*** This review may contain spoilers ***
The use of symbolism in the film Mar Adentro adds a deeper meaning to
life and inadvertently causes the viewer to reflect upon their own
meaning of life. Ramón reveals in the beginning of the film that he
wants to die because it is an impossible journey for him to do the
simplest things in life, such as touch, answer the phone, and in his
case love. The effortless things that are often taken for granted are
portrayed in the film when Ramón is on his way to the courthouse. It
showed people riding bikes, animals having sex, and multiple windmills
blades circulating around, which could easily symbolize that time and
life keep passing and moving forward, while he is forced to stay
immobile, causing him to want to go against nature and end his life.
The deepest symbolic portrayal of life and death was in the end when
Rosa and Ramón were admiring the view of the sea; the same sea that
gave him his life and that gave him the opportunity to travel the
world, but in the same token ideologically took his life away and
paralyzed him. Furthermore, in this same scene Rosa's son was sleeping
on Ramón and while the child was lying on his stomach it overemphasized
his breathing. I interpreted this to symbolize the beginning of life
and the ending of life because he was so close to his "dignified
death." The portrayal of the youth and innocence of the child sleeping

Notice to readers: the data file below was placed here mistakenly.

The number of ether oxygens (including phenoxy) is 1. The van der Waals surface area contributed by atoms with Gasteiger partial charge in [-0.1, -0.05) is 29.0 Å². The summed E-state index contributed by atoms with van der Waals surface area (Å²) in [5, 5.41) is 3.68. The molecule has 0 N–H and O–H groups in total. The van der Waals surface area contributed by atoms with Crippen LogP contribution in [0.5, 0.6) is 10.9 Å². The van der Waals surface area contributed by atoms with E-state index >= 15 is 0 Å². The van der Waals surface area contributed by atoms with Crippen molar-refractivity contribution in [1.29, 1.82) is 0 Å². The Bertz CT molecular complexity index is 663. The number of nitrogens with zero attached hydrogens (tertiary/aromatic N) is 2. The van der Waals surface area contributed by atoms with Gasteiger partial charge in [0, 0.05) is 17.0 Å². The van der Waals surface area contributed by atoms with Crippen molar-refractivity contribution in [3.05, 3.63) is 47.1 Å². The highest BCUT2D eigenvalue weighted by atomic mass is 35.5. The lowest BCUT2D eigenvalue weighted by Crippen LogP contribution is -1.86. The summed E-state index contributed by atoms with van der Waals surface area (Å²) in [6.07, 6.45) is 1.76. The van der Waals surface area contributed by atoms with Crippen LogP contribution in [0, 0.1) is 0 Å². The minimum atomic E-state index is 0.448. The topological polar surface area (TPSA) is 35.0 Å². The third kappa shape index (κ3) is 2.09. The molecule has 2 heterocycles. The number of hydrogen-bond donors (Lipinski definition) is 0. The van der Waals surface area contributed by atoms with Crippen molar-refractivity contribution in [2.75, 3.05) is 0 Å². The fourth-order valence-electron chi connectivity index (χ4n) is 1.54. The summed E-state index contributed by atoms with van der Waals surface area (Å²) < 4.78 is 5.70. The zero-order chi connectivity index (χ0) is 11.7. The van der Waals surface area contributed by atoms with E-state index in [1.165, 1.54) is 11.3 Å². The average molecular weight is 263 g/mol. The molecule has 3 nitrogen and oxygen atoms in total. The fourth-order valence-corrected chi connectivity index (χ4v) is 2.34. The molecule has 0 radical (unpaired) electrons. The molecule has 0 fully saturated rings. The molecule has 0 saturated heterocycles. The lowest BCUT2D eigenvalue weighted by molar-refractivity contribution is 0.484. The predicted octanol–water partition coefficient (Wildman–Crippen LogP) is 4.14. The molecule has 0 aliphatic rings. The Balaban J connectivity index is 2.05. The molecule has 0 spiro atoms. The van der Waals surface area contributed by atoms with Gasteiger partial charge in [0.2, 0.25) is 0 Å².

on Ramón while he was awaiting his suicide illustrated the complete
life circle and how soon life can end.
Not only was the use of symbolism effective, but the different camera shots captured the viewers attention and allowed a deeper connection with the character. For example, the use of extreme close up shots when Ramón was reflecting on his past allows the viewer to feel the depth of his sadness and even agree with his wishes to die.
I hated No Country for Old Men. So much, I didn't realize who Javier
Bardem was until I saw The Sea Within. I've also been on the edge of
suicide, when I was in my 20's.
I saw this movie on TV yesterday, with English subtitles which are not perfectly readable because of white background interference, and I'm still living with it. It was on IFC.
The entire cast is excellent. The story is absolutely compelling. If you didn't fall in love with Million Dollar Baby, or even if you did, see this movie about euthanasia in present-day Spain. Just the cultural contrasts between Spain and America's "treatment" of people who want to die are astonishingly disturbing and true.